Always End With a Smile~and Other Writing Lessons from Puppy Class

Last week my daughter and I and our 10-month old recently rescued puppy, Jazz, all graduated from 'Puppy Basics'.

Jazz, who is 13.5 pounds of clever terrier-plus-guess-what, and my daughter, who is wise and a few days shy of her 11th birthday, breezed through the lessons: relax, sit, stay, off, down, lineup, come, and leave it. I did fine, too, as I am fascinated by animal behavior and what it teaches us about ourselves and others.

At the end of the class, as is her custom, our instructor Judy reminded us to generously praise our dogs and ourselves because the most important rule is, "Always end with a smile!"

"Your puppies crave approval," Judy reminded us repeatedly over the six weeks of classes. "You want to set up a success model for their training. Praise and treats are powerful reward messages and your dogs learn quickly because learning is fun!"

As we enjoyed our success at the end of that class, I made a mental note to post a blog about reinforcing success when it comes to writers and their creative projects.

Everyone, whether canine or human, wants to succeed at whatever the task, and praise, treats, and smiles reinforce and reward a job well done.

Simple formula: task accomplished = reward.

And judging from the wagging tails and big smiles all around the class, task accomplished = reward is also a powerful formula for success.

The need for a reward at the end of a task accomplished may be even more important for writers and other creative people who often work in solitude.

If you spend hours alone at your desk or easel, working with words, paint, or clay, you want to set up your very own simple system of task accomplished = reward.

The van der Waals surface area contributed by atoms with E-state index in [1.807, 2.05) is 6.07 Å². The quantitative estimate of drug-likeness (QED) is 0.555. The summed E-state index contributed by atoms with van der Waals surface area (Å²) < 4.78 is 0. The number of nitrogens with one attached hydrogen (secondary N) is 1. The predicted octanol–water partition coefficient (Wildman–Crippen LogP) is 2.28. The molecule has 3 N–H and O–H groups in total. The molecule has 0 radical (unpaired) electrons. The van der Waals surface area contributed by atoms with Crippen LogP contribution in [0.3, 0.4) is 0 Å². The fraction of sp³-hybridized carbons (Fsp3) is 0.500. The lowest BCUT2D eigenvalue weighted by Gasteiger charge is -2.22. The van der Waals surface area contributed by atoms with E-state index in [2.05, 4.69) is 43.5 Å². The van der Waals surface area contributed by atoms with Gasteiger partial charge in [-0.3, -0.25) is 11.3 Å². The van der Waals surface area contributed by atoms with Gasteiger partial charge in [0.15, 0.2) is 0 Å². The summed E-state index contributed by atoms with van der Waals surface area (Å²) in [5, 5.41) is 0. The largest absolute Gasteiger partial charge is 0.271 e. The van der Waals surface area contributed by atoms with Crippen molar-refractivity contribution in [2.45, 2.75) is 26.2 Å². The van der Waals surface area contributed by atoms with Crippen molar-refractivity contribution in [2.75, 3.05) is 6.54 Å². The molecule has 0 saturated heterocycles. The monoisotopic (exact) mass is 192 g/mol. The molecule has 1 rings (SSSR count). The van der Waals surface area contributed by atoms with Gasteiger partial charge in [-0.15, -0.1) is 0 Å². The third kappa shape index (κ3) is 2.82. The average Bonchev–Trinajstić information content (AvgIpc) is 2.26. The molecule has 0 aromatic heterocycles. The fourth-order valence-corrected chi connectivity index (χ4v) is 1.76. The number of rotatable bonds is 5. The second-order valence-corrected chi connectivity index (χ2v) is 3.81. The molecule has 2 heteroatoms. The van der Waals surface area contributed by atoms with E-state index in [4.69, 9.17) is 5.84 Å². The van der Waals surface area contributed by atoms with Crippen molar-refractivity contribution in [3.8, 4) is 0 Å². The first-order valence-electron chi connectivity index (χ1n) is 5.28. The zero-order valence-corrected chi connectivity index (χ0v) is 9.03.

1) Decide what you are going to accomplish today (or tomorrow) when you sit down to work.

2) Don't make your task too big or too small (think Goldilocks); make it doable in the time you have.

3) Accomplish your task--whether you set out to draft 500 words, edit a chapter, sketch out your basic shapes on canvas--do so without judging your results. You will come back to your work tomorrow or the day after.

4) Reward yourself for task accomplished!  Tell yourself, "Good job!" Eat a chocolate. Watch 15 minutes of your favorite binge TV, go for a walk--make your rewards tangible and pleasurable!

5) Throughout the process, be aware of your intrinsic rewards: the pleasure you take from your self-expression, the anxiety released because you did not procrastinate, freedom from self-attack, ease because you put one foot in front of the other and showed up at the page or palette.

One final word on Always End With a Smile: There is no failure, only "oopsies".

No one gets it right every time. During 'Puppy Basics', Jazz and the other puppies sometimes missed commands and so did their human owners. Judy made sure we all selected a word we would use for those tasks not quite accomplished. My daughter and I chose "Oopsie!"  It's a word we use for ourselves, too.

If I'm not thrilled with a paragraph I revised or a plot point in a story I'm developing or the lead for an article, then I tell myself, "Oopsie!"  The paragraph will be there tomorrow when I come back to work. As for today, I accomplished the task at hand, and I've earned myself a nice piece of dark chocolate with almonds and a true smile!

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